Salvation Army Supports Proposed Changes to Disbursement Quota


OTTAWA, March 5, 2010 – The proposed changes to the Disbursement Quota announced yesterday in the 2010 federal budget are widely supported by The Salvation Army. The removal of the quota will provide The Salvation Army; one of Canada’s largest charities, with increased flexibility in meeting the needs of Canadians during a time when more and more people are turning to charities for help.

“We are very pleased with this announcement” said Colonel Floyd Tidd, Chief Secretary of The Salvation Army. “The proposed changes will allow us to better respond to the needs of the people we serve in 400 communities across Canada”.

The Salvation Army was also encouraged by the federal government’s plan to introduce a Prime Ministerial award for volunteerism. The award; announced in Wednesday’s Speech from the Throne, will “recognize the enormous contribution volunteers make to Canada”. While the announcement of the new award was a small part of the speech, the initiative is hoped to have a considerable impact on encouraging volunteerism in the charitable and non-profit sector.

“Volunteers play a vital role in every corner of our organization from program delivery to fundraising to governance, and we certainly support the government’s initiative to recognize the incredible contribution volunteers make to communities across Canada” said Colonel Tidd. “Canadians generously give 1.3 million volunteer hours to The Salvation Army every year”.

As the largest non-governmental direct social service provider in Canada, The Salvation Army depends on thousands of volunteers every year. The iconic Christmas Kettle campaign, which raised more than $18 million in 2009 in Canada, relies on tens of thousands of volunteer hours to staff the red kettles across Canada.

About The Salvation Army:

The Salvation Army is an international Christian organization that began its work in Canada in 1882 and has grown to become the largest non-governmental direct provider of social services in the country. The Salvation Army gives hope and support to vulnerable people today and everyday in 400 communities across Canada and 119 countries around the world. The Salvation Army offers practical assistance for children and families, often tending to the basic necessities of life, providing shelter for homeless people and rehabilitation for people who have lost control of their lives to an addiction. When you give to The Salvation Army, you are investing in the future of marginalized and overlooked people in your community.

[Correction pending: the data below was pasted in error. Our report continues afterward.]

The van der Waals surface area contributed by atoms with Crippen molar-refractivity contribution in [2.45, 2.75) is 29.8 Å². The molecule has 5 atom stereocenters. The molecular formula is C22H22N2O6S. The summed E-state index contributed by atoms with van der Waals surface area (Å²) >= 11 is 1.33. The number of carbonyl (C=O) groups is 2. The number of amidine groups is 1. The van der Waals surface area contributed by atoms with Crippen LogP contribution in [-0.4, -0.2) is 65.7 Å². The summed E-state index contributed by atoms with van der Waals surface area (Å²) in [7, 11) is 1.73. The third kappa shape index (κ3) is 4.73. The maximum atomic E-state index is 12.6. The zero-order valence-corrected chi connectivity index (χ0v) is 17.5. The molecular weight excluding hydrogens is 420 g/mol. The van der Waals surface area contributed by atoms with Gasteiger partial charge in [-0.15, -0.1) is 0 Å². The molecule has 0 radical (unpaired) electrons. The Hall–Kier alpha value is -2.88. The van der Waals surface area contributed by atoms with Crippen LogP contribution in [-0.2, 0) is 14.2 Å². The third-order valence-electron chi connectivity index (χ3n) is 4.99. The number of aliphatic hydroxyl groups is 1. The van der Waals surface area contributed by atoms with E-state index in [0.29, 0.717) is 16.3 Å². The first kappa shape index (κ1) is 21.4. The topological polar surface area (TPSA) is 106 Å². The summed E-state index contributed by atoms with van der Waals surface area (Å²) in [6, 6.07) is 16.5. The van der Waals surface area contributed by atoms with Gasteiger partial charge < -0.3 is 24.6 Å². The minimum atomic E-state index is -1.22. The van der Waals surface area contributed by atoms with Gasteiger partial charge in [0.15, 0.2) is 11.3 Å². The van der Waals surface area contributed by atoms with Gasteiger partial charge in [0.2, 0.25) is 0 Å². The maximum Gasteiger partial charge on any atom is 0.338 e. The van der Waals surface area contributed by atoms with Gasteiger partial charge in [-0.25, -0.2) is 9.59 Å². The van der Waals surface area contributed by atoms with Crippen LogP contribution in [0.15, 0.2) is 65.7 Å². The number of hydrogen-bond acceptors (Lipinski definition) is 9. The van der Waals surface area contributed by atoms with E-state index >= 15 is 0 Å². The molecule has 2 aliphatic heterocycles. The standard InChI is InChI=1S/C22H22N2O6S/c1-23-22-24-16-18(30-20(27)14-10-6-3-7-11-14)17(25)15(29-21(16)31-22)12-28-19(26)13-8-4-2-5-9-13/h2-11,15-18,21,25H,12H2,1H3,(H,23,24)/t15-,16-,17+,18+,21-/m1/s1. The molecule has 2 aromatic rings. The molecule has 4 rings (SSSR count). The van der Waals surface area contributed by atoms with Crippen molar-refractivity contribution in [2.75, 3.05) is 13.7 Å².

News releases, articles and updated information can be found at


For further information please contact:

Michael Maidment
Federal Government Relations

Captain John P. Murray, APR


Leave a Reply

Your email address will not be published. Required fields are marked *

Related Articles

Community based drug treatment program supports at risk youth

At-Risk Youth Reach for the Stars, Not for Drugs


Before Deena (not her real name) entered a Salvation Army community-based drug treatment program she used daily, struggled with anxiety and depression, and did not have a good relationship with her mother. Today, Deena is drug free, coaching sports, working and is in university.

“The program fills a gap in the community to provide local supports for youth involved with or at risk of being involved with the justice system and/or who have experienced negative life circumstances that include drug use, […]

Red Cap anger management program helps school children handle their emotions

Anger Management Program Helps School Children Handle Their Emotions


It is common for children to have difficulty controlling their emotions.

Nicole, 11, got in lots of fights at school. Lindsay, 13, pushed people. Today, with help from The Salvation Army’s Red Cap anger management program in Dartmouth, N.S., they have developed appropriate responses to anger-provoking situations and have confidence in their ability to control their emotions.

“I feel better,” says Nicole. “Red Cap helped me stop fighting or walking out of class because I was mad. I don’t do that anymore. […]